Join Billion Oyster Project on February 7, 2019 at Delmonico’s Restaurant for a culinary adventure to reflect on the history and future of New York Harbor as an ecologically diverse ecosystem and food source.

Billion Oyster Project’s Back to the Future event is a chef collaboration dinner at Delmonico’s Restaurant for an exclusive 100 guests. This culinary experience will feature chefs involved in our Shell Collection Program including Chef Corey Chow of Per Se, Chef Billy Oliva of Delmonico’s, Chef Naama Tamir of Lighthouse, Chef Hugue Dufour of M. Wells, and Chef David Seigal of Cull & Pistol. We’re also pleased to welcome Mark Kurlansky, author of The Big Oyster, as our special guest speaker.

The 4-course menu for the evening will showcase seafood that currently is or was, at one time, abundant in New York Harbor. While the seafood will not be sourced directly from New York Harbor due to its current health, the menu will highlight the incredible diversity and abundance that the Harbor once had. The evening’s program will cover the diverse reasons that New York Harbor isn’t in peak health, the history and ecology of oysters in New York Harbor, how pollution has affected New York Harbor as a food system, and what the future of New York Harbor might look like with billions of oysters and millions of people working together to restore its health. 

We look forward to welcoming you at Delmonico’s Restaurant, America’s first restaurant with deep historical culinary roots tied to New York Harbor in its heyday.

 
Thank you to Billion Oyster Project’s Director of Restoration, Katie Mosher, for her beautiful oyster artwork featured on this invite.

Thank you to Billion Oyster Project’s Director of Restoration, Katie Mosher, for her beautiful oyster artwork featured on this invite.

 
Mark Kurlansky color photo © Sylvia Plachy .png

Mark Kurlansky

Mark Kurlansky was born in Hartford, Connecticut. After receiving a BA in Theater from Butler University in 1970, and refusing to serve in the military, Kurlansky worked in New York as a playwright. He worked many other jobs in his lifetime including as a commercial fisherman, a dock worker, a paralegal, a cook, and a pastry chef.

From 1976 to 1991 he worked as a foreign correspondent for The International Herald Tribune, The Chicago Tribune, The Miami Herald, The Philadelphia Inquirer reporting on Europe, West Africa, Southeast Asia, Central America, Latin America and the Caribbean.

His articles have appeared in a wide variety of newspapers and magazines, including The International Herald Tribune, The Philadelphia Inquirer, The Miami Herald, The Chicago Tribune, The Los Angeles Times, Time Magazine, Partisan Review, Harper’s, New York Times Sunday Magazine, Audubon Magazine, Food & Wine, Gourmet, Bon Apetit and Parade.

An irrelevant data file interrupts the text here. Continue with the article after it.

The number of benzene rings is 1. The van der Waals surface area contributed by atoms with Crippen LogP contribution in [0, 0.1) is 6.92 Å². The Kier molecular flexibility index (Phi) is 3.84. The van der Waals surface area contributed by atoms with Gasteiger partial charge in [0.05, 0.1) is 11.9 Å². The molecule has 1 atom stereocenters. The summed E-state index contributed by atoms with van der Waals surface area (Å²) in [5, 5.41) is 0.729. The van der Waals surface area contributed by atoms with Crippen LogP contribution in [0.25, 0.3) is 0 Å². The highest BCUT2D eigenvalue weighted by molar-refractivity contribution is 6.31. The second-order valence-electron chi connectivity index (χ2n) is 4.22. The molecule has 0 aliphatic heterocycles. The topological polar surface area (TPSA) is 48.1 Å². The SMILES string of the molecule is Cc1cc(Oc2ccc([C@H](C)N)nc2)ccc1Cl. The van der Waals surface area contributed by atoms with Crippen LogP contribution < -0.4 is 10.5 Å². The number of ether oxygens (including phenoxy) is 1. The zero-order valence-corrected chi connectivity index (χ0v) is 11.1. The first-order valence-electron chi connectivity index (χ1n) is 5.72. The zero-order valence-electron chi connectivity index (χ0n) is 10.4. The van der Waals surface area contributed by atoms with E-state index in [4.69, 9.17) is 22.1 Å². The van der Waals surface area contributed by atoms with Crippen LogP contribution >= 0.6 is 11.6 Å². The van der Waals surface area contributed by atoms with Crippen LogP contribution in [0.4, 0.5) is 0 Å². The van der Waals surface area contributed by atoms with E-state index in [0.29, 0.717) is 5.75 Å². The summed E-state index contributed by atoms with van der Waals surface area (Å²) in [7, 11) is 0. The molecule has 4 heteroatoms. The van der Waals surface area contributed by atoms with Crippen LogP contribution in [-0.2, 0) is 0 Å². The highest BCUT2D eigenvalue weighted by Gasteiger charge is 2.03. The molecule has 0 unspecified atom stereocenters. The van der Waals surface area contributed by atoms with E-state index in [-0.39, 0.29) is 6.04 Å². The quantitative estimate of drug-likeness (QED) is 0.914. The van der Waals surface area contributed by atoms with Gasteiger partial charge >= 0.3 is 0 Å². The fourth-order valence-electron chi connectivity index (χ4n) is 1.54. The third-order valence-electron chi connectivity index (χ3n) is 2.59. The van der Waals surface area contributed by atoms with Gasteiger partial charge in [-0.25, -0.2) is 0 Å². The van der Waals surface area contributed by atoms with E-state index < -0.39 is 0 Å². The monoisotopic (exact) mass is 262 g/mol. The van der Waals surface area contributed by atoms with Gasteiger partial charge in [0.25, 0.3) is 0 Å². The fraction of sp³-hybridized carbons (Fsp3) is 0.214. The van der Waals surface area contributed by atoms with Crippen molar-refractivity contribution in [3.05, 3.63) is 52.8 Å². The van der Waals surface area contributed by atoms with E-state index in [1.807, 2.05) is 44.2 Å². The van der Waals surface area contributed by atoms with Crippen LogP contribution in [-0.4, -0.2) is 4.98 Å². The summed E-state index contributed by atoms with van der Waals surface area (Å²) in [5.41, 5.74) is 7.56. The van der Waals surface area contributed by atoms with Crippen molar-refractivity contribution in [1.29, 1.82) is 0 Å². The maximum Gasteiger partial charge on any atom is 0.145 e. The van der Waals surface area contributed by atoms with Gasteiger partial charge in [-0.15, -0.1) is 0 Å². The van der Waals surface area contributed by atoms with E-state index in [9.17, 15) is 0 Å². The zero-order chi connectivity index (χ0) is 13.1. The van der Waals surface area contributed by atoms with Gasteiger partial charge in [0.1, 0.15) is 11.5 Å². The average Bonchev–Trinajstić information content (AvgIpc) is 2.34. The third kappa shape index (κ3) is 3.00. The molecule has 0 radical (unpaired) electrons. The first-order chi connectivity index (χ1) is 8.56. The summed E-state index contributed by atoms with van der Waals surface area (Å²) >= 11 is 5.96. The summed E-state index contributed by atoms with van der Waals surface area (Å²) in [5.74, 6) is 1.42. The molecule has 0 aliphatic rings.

He has had 31 fiction, nonfiction, and children's books published, is a member of Phi Beta Kappa, and has taught and guest lectured all over the world on history, writing, environmental issues, and other subjects. His books have been translated into twenty-five languages and he often illustrates them himself.

http://www.markkurlansky.com/

A brief history of oysters in New York City

New York Harbor once was the home to over 200,000 acres of oyster reef which provided shoreline protection, habitat for thousands of marine species, and delightful bites for both the rich and poor of New York City. Oysters were enjoyed both in restaurants and out on the street from oyster carts similar to our hot dog carts of today. 

However, by the early 1900’s due to over-harvesting and pollution, the native oyster beds were virtually extinct. Thanks to the passing of the Clean Water Act in 1972, the water is now clean enough for oyster restoration. However, New York Harbor is by no means clean enough to harvest oysters for consumption, as it was in the past. 

Join Billion Oyster Project for an evening of culinary collaboration as we reflect on New York Harbor’s history and envision the what our local marine ecosystem would look like as a world-class public space, well used and well cared for - our commons.

“Boats crossing the bay were escorted by schools of playful whales, seals, and porpoises. Twelve-inch oysters and six-foot lobsters crowded offshore waters, and so many fish thrived in streams and ponds that they could be taken by hand. ” - Descriptions of 17th century wildlife from Gotham

“Boats crossing the bay were escorted by schools of playful whales, seals, and porpoises. Twelve-inch oysters and six-foot lobsters crowded offshore waters, and so many fish thrived in streams and ponds that they could be taken by hand.” - Descriptions of 17th century wildlife from Gotham

thank you

Thank you to our friends at The Lobster Place for donating seafood product to this event.